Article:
The public as a whole is more inclined to react strongly to scandals when leaders of both parties say there's something serious to be upset about, says Adam Berinsky, an expert in public opinion at MIT. That's not happening, so far.

Even as more evidence comes to the fore, the minds of partisans may not be swayed by it, he says. That was the case in 1998, when Republicans impeached President Bill Clinton for lying about his affair with a White House intern.

"People pick their teams and stick with them," he says.

It's normal for partisans to defend the leader of their party and their party's brand. What's striking today, Berinsky says, is that so much more of the public thinks in strongly partisan terms than they used to, meaning presidential approval ratings barely budge in response to changing circumstances.

"As with so many stories these days, it comes down to partisanship," says Regina Lawrence, a journalism professor at the University of Texas who has studied reactions to scandals. "Partisan dynamics are so much stronger now even than they were during the Clinton years."

Should Have Known Better

If you cross the Missouri River from St. Louis, you come into St. Charles County, one of the richest sources of Republican votes in the state. Most of the people walking along the brick-paved Main Street of the city of St. Charles are Republicans, and most of them are highly upset with Obama.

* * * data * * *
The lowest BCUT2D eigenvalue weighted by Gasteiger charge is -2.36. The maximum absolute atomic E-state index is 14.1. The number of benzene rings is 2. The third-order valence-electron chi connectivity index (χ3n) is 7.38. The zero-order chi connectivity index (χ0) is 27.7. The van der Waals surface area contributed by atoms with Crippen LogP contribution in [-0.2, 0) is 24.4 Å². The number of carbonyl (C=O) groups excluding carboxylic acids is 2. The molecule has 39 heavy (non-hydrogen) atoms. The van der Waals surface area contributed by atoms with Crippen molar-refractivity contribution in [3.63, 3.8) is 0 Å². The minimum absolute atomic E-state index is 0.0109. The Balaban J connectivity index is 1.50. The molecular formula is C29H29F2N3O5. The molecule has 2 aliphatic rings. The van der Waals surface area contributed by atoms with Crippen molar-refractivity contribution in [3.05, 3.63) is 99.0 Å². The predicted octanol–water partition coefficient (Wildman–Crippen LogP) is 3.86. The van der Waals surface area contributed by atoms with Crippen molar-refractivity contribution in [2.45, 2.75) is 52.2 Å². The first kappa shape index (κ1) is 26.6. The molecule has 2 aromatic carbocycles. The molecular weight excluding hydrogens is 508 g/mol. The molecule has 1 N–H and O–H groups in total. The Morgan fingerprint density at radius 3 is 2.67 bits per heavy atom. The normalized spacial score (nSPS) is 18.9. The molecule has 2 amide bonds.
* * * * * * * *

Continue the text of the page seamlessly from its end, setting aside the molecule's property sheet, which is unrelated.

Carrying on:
"People should be outraged," says dental hygienist Sylvia Stone. "People should be disturbed that Americans died in Benghazi, and they blamed it on a video that had nothing to do with it."

While Democrats like Kelley — and much of the media coverage — have been concerned with the question of how much the president knew, Republicans say ignorance is no excuse.

"The president saying I learned about it in the press — you're either incompetent or being dishonest," says Bob Sutton, a retiree visiting St. Charles from Pennsylvania. He says he believes it's the latter.

Watch The Independents

Obama was never going to gain much traction with either Sutton or Stone. Politically, he has to worry more about people like Robert Baker, a self-described independent.

He voted for Obama last fall but is "terribly disappointed" in the proliferation of scandals that have broken since.

"The president is our highest office, and we hold it to a higher standard," says Baker. "Without knowing all the details yet, I would like to think he had his finger on what was going on around him, and it seems like he didn't."

Baker worries that most people aren't tuned in. "People tend to pay attention when it hits them in the pocketbook," he says.

Baker recently lost his job in the disaster restoration business, but he thinks most people are willing to cut the president some slack as the Dow Jones average rises and the economy picks up.

"With unemployment getting better and the housing market getting better, people are getting lazy and not paying attention," he says.

Copyright 2021 NPR. To see more, visit

Alan Greenblatt has been covering politics and government in Washington and around the country for 20 years. He came to NPR as a digital reporter in 2010, writing about a wide range of topics, including elections, housing economics, natural disasters and same-sex marriage.